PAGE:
Sunday, December 23, 2012

Shenanigans at the FBI Crime Lab

In response to a Washington Post investigation, published back in April, the Justice Department has asked courts to free two men convicted of violent crimes largely because of testimony from hair and fiber experts in the FBI Crime Lab. They are also undertaking a "major review" of the role played by crime lab data in other convictions. According to the Post, the FBI has known for years that their lab regularly produced false results, but they never shared this knowledge with judges or defense attorneys.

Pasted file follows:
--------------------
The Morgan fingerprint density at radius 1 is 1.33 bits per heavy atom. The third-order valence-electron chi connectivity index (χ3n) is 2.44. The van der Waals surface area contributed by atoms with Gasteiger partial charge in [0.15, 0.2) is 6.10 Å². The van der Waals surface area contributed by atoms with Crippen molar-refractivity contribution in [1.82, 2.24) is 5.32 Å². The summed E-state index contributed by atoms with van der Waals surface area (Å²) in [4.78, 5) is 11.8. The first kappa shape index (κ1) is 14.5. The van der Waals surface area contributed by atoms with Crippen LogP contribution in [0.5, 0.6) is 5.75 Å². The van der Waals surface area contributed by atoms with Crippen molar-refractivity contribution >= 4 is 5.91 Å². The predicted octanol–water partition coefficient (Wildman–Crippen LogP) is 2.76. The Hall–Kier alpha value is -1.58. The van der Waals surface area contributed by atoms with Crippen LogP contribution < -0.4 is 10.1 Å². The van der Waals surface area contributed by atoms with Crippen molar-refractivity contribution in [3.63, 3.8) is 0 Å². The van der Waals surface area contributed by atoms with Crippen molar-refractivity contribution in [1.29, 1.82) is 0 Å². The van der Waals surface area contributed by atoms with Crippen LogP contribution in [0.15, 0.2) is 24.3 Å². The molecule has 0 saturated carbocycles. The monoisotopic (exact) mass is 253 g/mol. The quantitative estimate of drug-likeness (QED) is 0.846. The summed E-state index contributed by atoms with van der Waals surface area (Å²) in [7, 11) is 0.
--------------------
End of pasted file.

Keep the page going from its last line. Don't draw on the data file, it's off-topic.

Even though this will be the "largest post-conviction review ever undertaken by the FBI," it will not include the only thing that would tell us whether these methods work: a randomized, double-blind trial of the lab overseen by outside scientists. It frustrates me profoundly that nobody involved will acknowledge that this is necessary. Instead we get a lot of crap about "better training" and "stricter oversight" and such, when what we really need is to know how accurate the lab's results are. I would be willing to bet that when it comes to fibers, ballistics, and fingerprints, no lab in the world is right more than 80 percent of the time. But of course I am guessing, since nobody has ever done the necessary tests. Judges and juries need to know what the real numbers are.

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